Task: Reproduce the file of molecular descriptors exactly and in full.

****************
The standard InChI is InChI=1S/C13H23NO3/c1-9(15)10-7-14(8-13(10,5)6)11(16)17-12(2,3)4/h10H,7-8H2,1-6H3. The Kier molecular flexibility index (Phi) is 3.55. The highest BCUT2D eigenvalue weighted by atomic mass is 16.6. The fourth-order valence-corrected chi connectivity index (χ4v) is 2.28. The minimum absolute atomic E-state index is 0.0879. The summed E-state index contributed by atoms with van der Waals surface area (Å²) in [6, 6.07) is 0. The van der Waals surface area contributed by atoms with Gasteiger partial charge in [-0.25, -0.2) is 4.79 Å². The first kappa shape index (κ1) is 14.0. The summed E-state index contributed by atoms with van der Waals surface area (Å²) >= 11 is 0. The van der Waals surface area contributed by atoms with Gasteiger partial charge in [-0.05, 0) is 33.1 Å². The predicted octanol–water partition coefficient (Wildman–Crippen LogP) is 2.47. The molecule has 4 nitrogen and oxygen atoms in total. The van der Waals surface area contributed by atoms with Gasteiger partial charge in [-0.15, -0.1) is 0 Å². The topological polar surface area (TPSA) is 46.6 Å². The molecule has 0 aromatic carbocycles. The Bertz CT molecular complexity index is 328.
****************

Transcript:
The standard InChI is InChI=1S/C13H23NO3/c1-9(15)10-7-14(8-13(10,5)6)11(16)17-12(2,3)4/h10H,7-8H2,1-6H3. The Kier molecular flexibility index (Phi) is 3.55. The highest BCUT2D eigenvalue weighted by atomic mass is 16.6. The fourth-order valence-corrected chi connectivity index (χ4v) is 2.28. The minimum absolute atomic E-state index is 0.0879. The summed E-state index contributed by atoms with van der Waals surface area (Å²) in [6, 6.07) is 0. The van der Waals surface area contributed by atoms with Gasteiger partial charge in [-0.25, -0.2) is 4.79 Å². The first kappa shape index (κ1) is 14.0. The summed E-state index contributed by atoms with van der Waals surface area (Å²) >= 11 is 0. The van der Waals surface area contributed by atoms with Gasteiger partial charge in [-0.05, 0) is 33.1 Å². The predicted octanol–water partition coefficient (Wildman–Crippen LogP) is 2.47. The molecule has 4 nitrogen and oxygen atoms in total. The van der Waals surface area contributed by atoms with Gasteiger partial charge in [-0.15, -0.1) is 0 Å². The topological polar surface area (TPSA) is 46.6 Å². The molecule has 0 aromatic carbocycles. The Bertz CT molecular complexity index is 328.